UAE makes 41% of Arab world’s Facebook users

June 23, 2013 | By More

Of all the Facebook users in the Arab world, the UAE has some 41 per cent — almost double the amount of the country next in line, according to the fifth edition of the Arab Social Media Report series.

human rights observers - UAE makes 41of arab worlds facebook users international1

The report is part of a series spearheaded by the Governance and Innovation Programme at the Dubai School of Government, which conducted a regional survey with around 4,000 participants, exploring perceptions about the quality of schooling in the region, the use of technology and social media in the classroom at different educational levels, interruptions to schooling due to conflict, as well as views on educational reform.

Analysing demographics, the report reveals that the UAE continues to score the highest amongst all Arab countries in terms of Facebook penetration at 41 per cent, while Egypt claims around 25 per cent of Arab Facebook users and Saudi Arabia has more than half 50 per cent of the Arab active Twitter users. However, for the first time, most GCC countries saw a drop in social media adoption for the first time in 2013.

Mariyam Reshi, a 13-year-old Indian High School student said all of her classmates were on Facebook.

“When we go home, we share the day’s happenings and like each other’s statuses.” When asked if she could fathom her world without FB, she giggled and said: “No way … I don’t know how my parents used to manage.”

But parents may not be so enthusiastic about the widespread use of social networks, with the report showing they were concerned about the effect of social media, of Facebook and Twitter, on their school-going children.

While 55 per cent of students said they used social media as a classroom resource, and 10 per cent of parents said their children have access to social media platforms in the classroom, more than half said their children’s classrooms did not encourage Facebooking or Tweeting. More than half of parents, 56 per cent, said they were worried that their children got distracted from other tasks with access to social media.

Abeer Matthew, 48, father of 12-year-old twins Sherlyn and Jacob, said he was against the “invasion of technology in schools, at least till students reach grade 9”. Matthew said he did not much care for receiving homework assignments through email, forget about any social networking. Matthew, a management consultant in Abu-Dhabi said he had to travel a lot on work, and was constantly interacting with people for business who allowed their pre-teenage children to operate their own Facebook accounts, but it was not for him. “I don’t think it’s healthy … they need to be forming more human, one-to-one connections. When they leave the home and go away, they can make as many online associations as they please, while in school and in my house, no.”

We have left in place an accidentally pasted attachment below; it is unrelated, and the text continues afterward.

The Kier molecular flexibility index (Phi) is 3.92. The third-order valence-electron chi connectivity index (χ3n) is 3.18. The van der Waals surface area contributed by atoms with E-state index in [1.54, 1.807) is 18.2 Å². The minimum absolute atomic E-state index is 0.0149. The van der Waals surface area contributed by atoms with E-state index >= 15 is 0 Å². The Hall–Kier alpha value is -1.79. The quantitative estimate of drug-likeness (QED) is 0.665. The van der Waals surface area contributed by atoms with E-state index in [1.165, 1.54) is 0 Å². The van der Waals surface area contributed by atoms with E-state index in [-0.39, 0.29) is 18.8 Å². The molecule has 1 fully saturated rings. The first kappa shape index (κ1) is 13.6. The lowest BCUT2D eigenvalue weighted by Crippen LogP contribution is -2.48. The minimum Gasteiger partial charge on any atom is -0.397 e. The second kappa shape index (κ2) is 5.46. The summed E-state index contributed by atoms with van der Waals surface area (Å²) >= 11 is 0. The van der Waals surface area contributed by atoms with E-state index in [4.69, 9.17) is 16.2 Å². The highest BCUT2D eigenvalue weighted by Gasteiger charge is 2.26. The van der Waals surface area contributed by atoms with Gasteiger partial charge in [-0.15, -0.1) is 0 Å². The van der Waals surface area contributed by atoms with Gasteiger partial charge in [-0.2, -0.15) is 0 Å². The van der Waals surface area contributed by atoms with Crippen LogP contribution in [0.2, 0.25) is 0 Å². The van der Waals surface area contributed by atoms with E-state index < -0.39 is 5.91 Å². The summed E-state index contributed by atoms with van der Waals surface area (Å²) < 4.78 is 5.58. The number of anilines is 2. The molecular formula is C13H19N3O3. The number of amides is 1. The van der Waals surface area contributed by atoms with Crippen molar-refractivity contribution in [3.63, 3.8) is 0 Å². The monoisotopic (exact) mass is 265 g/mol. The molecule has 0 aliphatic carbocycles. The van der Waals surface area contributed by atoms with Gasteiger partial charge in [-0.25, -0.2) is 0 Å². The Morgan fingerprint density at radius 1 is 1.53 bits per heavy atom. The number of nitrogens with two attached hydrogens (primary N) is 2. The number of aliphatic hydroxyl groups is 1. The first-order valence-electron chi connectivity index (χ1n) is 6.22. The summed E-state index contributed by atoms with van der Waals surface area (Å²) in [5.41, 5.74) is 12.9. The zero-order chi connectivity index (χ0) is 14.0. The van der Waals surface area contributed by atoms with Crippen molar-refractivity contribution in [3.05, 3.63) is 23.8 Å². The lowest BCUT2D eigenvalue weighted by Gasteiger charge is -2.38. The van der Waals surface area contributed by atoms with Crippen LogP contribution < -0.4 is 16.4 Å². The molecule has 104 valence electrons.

The research also surveyed parents in Arab countries suffering from political instabilities, violence and civil strife.

Fadi Salem, Director of the Governance and Innovation Programme at the Dubai School of Government and co-author of the report, said: “With more than 55 million active Arab users of Facebook and 3.7 million of Twitter, social media is already playing a growing role in formal and informal education. The emergence of new concepts like ‘social learning’, ‘intelligent decision making networks’ and ‘massive open online courses’, is enabling educators, students and educational institutions to rely on social media tools.”

The percentage of Arabic tweets generated reached 74 per cent of total tweets in the region in March 2013, up from 62 per cent a year ago.

Facebook registered an increase of 10 million users between June 2012 and May 2013. The number of active Twitter users in the Arab World has also grown from just over two million to 3.7 million in the past year. In March 2013, Arab Twitter users generated 336 million tweets.

Associated press journalist for human rights observers – contributed to this report.

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Category: International

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